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LSU Football

LSU season preview: Auburn

August 2, 2018
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Quarterback Jarrett Stidham turned out to be a great transfer for Auburn.

Stidham left Baylor after one season and did not play football while spending a year in junior college. Stidham won the job at Auburn and ended up being the Southeastern Conference’s Newcomer of the Year. He completed 67 percent of his passes for 3,158 yards and 18 touchdowns with six interceptions.

More importantly, Stidham led Auburn to the SEC title game on the strength of November victories against Georgia and Alabama – the teams who met for the national title. Auburn’s national championship hopes were extinguished when it lost to Georgia in the SEC title game.

Still, it was a solid first year for Stidham as Auburn’s offensive leader.

“At the beginning of last year, we started slow – kind of sluggish,” Stidham said. “I was trying to figure out coach (offensive coordinator Chip) Lindsey. Coach Lindsey and (head) coach (Gus) Malzahn were trying to figure out who I was as a player.

“Throughout the season, we saw a progression week to week. We have a lot of guys coming back, especially at the skill positions. We’re going to be hitting on close to all cylinders more so at the beginning of the season rather than waiting until halfway through. It’s good to be good for us this year.”

Stidham will have his top five receivers back in 2018 – Ryan Davis, Darius Slayton, Will Hastings, Nate Craig-Myers and Eli Stove. Both Hastings and Stove are recovering from knee injuries. Davis caught 84 passes a season ago. Slayton averaged more than 20 yards per reception.

Kerryon Johnson, who rushed for nearly 1,400 yards in 2017, is off to the NFL. Kam Martin, who ran for slightly more than 450 yards as Johnson’s backup will be the No. 1 back. The Auburn concern on offense involves the line where guard Mike Horton is the only returning starter.

“The key to our offense is going to be our line and how quickly they can come together,” Malzahn said. “We have three guys who have started a total of 20 games, so we’ve very inexperienced. But, I will say this, we’re talented. It’s just going to be a matter of time before that group jells.”

Malzahn does not have to worry about his defensive front where three starters return – end Marlon Davidson and tackles Dontavius Russell and Derrick Brown. Those three players combined for ten sacks and 13 quarterback-hurries in 2017.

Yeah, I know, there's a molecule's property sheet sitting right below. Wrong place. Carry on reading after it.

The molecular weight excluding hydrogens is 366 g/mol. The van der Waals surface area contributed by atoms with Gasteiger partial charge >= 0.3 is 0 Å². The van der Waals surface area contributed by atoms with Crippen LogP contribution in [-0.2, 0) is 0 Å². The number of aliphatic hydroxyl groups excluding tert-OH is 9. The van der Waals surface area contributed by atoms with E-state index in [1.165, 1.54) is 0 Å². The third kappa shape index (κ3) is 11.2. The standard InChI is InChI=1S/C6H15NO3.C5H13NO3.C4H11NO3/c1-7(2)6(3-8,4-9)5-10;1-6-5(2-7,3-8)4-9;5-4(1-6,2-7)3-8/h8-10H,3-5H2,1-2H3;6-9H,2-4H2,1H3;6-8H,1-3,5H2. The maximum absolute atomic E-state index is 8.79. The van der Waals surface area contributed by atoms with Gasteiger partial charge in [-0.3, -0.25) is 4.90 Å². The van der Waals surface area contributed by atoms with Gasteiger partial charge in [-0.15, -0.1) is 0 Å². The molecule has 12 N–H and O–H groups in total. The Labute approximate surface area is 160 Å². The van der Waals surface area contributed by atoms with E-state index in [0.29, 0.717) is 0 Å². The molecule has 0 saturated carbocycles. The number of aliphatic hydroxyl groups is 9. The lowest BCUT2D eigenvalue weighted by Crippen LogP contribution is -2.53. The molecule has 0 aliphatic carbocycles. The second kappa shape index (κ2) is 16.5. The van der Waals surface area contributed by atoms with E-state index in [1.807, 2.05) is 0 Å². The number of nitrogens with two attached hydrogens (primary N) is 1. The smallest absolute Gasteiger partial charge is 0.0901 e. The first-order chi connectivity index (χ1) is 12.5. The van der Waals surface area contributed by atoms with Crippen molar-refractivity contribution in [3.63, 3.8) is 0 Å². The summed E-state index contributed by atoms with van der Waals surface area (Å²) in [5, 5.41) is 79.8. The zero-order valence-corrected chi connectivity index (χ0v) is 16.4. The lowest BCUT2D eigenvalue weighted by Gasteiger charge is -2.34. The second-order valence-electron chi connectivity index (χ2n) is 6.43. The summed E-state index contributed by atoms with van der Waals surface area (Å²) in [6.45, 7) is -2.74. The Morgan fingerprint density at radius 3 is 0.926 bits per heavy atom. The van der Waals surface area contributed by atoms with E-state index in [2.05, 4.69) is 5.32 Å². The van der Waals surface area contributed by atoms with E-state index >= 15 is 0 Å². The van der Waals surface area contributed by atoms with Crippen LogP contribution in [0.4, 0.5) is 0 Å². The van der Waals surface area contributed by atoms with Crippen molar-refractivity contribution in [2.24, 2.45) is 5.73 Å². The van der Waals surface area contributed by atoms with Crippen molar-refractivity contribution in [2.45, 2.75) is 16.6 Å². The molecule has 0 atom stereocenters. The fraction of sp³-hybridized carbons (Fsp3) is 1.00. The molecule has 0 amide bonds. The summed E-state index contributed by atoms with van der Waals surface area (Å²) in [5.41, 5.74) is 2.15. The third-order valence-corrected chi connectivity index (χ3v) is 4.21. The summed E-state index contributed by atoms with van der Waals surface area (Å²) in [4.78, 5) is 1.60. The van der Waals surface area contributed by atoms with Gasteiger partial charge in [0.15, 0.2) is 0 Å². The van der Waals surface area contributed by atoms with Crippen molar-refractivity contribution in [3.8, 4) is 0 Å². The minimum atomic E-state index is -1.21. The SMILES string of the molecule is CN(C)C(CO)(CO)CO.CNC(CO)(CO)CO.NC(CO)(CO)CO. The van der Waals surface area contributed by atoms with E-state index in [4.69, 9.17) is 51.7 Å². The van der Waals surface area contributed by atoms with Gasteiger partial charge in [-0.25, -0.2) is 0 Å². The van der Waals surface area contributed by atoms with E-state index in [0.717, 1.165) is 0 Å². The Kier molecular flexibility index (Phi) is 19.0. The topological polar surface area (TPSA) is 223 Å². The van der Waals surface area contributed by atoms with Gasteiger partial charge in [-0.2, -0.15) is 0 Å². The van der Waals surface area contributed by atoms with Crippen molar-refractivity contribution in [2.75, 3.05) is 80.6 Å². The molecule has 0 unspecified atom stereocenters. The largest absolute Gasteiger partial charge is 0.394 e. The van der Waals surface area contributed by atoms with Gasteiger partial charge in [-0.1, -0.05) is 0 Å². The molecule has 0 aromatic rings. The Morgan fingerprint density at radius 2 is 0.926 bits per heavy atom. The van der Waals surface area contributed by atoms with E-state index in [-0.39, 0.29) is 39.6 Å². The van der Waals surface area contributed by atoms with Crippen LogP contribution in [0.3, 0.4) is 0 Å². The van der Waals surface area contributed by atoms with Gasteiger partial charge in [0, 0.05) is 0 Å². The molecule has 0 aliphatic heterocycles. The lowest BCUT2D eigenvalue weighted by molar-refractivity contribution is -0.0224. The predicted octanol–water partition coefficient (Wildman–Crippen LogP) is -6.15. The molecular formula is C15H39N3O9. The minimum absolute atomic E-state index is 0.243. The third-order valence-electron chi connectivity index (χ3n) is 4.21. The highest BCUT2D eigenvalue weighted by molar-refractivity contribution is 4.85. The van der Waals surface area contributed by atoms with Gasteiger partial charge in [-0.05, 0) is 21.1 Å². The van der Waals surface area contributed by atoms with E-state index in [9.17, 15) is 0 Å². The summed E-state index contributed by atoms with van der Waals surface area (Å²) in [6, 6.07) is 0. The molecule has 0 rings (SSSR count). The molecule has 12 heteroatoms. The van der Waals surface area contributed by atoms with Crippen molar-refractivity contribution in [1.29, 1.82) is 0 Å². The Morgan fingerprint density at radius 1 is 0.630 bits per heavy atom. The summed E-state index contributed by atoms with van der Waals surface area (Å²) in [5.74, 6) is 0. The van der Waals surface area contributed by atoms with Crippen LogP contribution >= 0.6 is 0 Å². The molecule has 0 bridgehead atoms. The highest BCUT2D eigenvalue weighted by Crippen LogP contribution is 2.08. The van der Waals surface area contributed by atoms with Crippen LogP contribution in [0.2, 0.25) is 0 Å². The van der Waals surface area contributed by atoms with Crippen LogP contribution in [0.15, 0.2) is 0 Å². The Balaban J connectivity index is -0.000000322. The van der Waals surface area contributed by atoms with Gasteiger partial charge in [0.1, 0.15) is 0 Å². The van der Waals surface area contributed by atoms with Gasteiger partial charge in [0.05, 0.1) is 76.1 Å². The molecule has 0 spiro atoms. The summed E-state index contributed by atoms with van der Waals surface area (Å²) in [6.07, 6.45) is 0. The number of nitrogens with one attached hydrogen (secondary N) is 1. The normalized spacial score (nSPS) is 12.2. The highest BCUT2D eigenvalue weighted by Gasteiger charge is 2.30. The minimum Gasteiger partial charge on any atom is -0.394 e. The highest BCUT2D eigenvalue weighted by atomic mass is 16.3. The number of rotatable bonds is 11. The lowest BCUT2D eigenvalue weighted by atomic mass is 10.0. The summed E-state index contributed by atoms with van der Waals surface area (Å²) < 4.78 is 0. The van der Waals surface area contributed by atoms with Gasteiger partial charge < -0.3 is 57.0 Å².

“You don’t have to worry about when you come out of the game because of the caliber of talent we have on the defensive line,” Russell said. “We can rotate down in and down out. We are in a position where we have a lot of people coming back. That puts in position to compete with the teams we play.”

In addition, Auburn returns two of its best linebackers – Deshaun Davis and Darrell Williams. Those two individuals combined for 139 tackles a year ago. Davis had 3½ sacks and Williams had five quarterback-hurries.

“Our front seven will be our strength again,” Malzahn said. “This is a group that’s at least as talented or more talented than what we’ve had in the past.

“Dontavius is one of the more underrated players in the league. He’s very unselfish and very consistent. Deshaun is our defensive leader. He’s like a coach on the field. He plays with a chip on his shoulder with such intensity.”

Auburn’s defense under former LSU coordinator Kevin Steele has been good the last two years. Auburn opponents are averaging less than 19 points per game. Auburn has given up fewer than 20 points in 16 games under Steele. Auburn won 13 of those 16 games – losing twice to Clemson and once to Georgia.

“We know our defense can be pretty good,” Davis said. “We don’t know if we will be worse than last year’s defense or if we will be better. Right now, it is all paper talk. At the end of the day, we have to step on the field and make plays.”

Even though Auburn ended the season with setbacks against Georgia and Central Florida in the Peach Bowl, the defeat administered by LSU was the one which hurt the most in 2017. Auburn blew a 20-point lead and lost to LSU 27-23.

“It was a tough game to swallow,” Stidham said. “But, I don’t think we would’ve been in the position we were at the end of the year if we hadn’t lost that game. It was a pretty low point in the locker room after that game. The next day, we came to work and got better. We just got on a run from that game on.”

 

LSU vs. Auburn

Date: Saturday, Sept. 15

Site: Jordan-Hare Stadium (Auburn)

Time/TV: 2:30 p.m. Central/CBS

Auburn fast facts

Head coach: Gus Malzahn, sixth year (45-22)

2017 record: 10-4, overall; 7-1, Southeastern Conference, tied for first in the Western Division

Returning starters: offense, 6; defense, 7; specialists, 1

All-SEC candidates: WR Ryan Davis (5-9, 175, Sr.), WR Darius Slayton (6-2, 190, Jr.), QB Jarrett Stidham (6-3, 215, Jr.), RB Kam Martin (5-10, 195, Jr.), DE Marlon Davidson (6-3, 280, Jr.), DT Derrick Brown (6-5, 315, Jr.), LB Deshaun Davis (5-11, 245, Sr.), CB Javaris Davis (5-10, 185, Jr.)

Returning statistical leaders

RB Kam Martin: 74 carries, 453 yards, 2 touchdowns

QB Jarrett Stidham: 370 attempts, 246 completions, 67% completion rate, 3,158 yards, 18 touchdowns, 6 interceptions

WR Ryan Davis: 84 catches, 815 yards, 5 touchdowns

LB Deshaun Davis: 82 tackles, 3½ sacks

DT Derrick Brown: 5½ tackles-for-loss, 3½ sacks

DE Marlon Davidson: 3½ sacks

CB Javaris Davis: 2 interceptions

CB Jamal Dean 8 pass breakups

P Aiden Marshall: 43 punts, 39.4-yard average

KR Noah Igbinoghene: 24 kickoff returns, 571 yards

 

Next: Ole Miss

Tags: Football, Auburn, 2018
 
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